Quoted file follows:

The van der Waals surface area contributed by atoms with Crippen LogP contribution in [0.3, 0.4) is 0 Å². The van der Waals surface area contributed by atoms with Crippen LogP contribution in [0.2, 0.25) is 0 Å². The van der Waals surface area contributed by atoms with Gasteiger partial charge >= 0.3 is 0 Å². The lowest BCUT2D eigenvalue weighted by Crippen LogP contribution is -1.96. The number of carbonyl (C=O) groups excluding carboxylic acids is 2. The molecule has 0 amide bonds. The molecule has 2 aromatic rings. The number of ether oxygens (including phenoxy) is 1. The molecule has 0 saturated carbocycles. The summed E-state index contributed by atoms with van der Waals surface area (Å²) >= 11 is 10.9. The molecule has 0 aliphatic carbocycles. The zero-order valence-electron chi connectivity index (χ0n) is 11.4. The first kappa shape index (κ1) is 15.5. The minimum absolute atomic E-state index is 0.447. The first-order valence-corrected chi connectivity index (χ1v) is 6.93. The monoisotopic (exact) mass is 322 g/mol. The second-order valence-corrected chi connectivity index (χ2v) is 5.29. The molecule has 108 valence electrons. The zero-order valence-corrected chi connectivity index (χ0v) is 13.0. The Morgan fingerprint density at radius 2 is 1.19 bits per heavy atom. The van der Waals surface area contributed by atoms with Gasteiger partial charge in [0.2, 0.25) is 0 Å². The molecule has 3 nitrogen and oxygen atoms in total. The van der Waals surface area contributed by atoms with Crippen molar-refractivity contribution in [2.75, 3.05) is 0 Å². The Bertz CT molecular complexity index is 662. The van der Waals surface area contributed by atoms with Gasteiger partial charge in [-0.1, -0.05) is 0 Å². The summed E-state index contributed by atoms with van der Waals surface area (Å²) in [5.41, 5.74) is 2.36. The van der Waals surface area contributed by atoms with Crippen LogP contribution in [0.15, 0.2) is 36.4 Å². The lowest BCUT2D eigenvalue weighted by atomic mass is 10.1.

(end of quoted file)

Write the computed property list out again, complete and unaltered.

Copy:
The van der Waals surface area contributed by atoms with Crippen LogP contribution in [0.3, 0.4) is 0 Å². The van der Waals surface area contributed by atoms with Crippen LogP contribution in [0.2, 0.25) is 0 Å². The van der Waals surface area contributed by atoms with Gasteiger partial charge >= 0.3 is 0 Å². The lowest BCUT2D eigenvalue weighted by Crippen LogP contribution is -1.96. The number of carbonyl (C=O) groups excluding carboxylic acids is 2. The molecule has 0 amide bonds. The molecule has 2 aromatic rings. The number of ether oxygens (including phenoxy) is 1. The molecule has 0 saturated carbocycles. The summed E-state index contributed by atoms with van der Waals surface area (Å²) >= 11 is 10.9. The molecule has 0 aliphatic carbocycles. The zero-order valence-electron chi connectivity index (χ0n) is 11.4. The first kappa shape index (κ1) is 15.5. The minimum absolute atomic E-state index is 0.447. The first-order valence-corrected chi connectivity index (χ1v) is 6.93. The monoisotopic (exact) mass is 322 g/mol. The second-order valence-corrected chi connectivity index (χ2v) is 5.29. The molecule has 108 valence electrons. The zero-order valence-corrected chi connectivity index (χ0v) is 13.0. The Morgan fingerprint density at radius 2 is 1.19 bits per heavy atom. The van der Waals surface area contributed by atoms with Gasteiger partial charge in [0.2, 0.25) is 0 Å². The molecule has 3 nitrogen and oxygen atoms in total. The van der Waals surface area contributed by atoms with Crippen molar-refractivity contribution in [2.75, 3.05) is 0 Å². The Bertz CT molecular complexity index is 662. The van der Waals surface area contributed by atoms with Gasteiger partial charge in [-0.1, -0.05) is 0 Å². The summed E-state index contributed by atoms with van der Waals surface area (Å²) in [5.41, 5.74) is 2.36. The van der Waals surface area contributed by atoms with Crippen LogP contribution in [0.15, 0.2) is 36.4 Å². The lowest BCUT2D eigenvalue weighted by atomic mass is 10.1.